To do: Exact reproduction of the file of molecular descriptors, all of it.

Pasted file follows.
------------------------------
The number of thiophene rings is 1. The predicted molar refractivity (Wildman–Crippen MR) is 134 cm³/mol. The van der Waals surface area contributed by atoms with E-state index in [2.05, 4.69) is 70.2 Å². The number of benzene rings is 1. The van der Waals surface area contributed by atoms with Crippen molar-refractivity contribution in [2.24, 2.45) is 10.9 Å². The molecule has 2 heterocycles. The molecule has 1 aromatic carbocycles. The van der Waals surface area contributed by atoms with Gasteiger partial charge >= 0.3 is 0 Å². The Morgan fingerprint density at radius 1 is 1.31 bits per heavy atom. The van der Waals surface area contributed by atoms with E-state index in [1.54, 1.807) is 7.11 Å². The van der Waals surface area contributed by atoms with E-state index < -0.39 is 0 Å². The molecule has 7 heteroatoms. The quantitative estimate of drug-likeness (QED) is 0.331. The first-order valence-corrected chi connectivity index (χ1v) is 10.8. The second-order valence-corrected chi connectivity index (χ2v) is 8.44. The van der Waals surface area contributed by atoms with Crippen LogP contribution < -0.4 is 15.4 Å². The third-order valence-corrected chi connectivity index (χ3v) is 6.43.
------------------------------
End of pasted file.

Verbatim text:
The number of thiophene rings is 1. The predicted molar refractivity (Wildman–Crippen MR) is 134 cm³/mol. The van der Waals surface area contributed by atoms with E-state index in [2.05, 4.69) is 70.2 Å². The number of benzene rings is 1. The van der Waals surface area contributed by atoms with Crippen molar-refractivity contribution in [2.24, 2.45) is 10.9 Å². The molecule has 2 heterocycles. The molecule has 1 aromatic carbocycles. The van der Waals surface area contributed by atoms with Gasteiger partial charge >= 0.3 is 0 Å². The Morgan fingerprint density at radius 1 is 1.31 bits per heavy atom. The van der Waals surface area contributed by atoms with E-state index in [1.54, 1.807) is 7.11 Å². The van der Waals surface area contributed by atoms with E-state index < -0.39 is 0 Å². The molecule has 7 heteroatoms. The quantitative estimate of drug-likeness (QED) is 0.331. The first-order valence-corrected chi connectivity index (χ1v) is 10.8. The second-order valence-corrected chi connectivity index (χ2v) is 8.44. The van der Waals surface area contributed by atoms with Crippen LogP contribution < -0.4 is 15.4 Å². The third-order valence-corrected chi connectivity index (χ3v) is 6.43.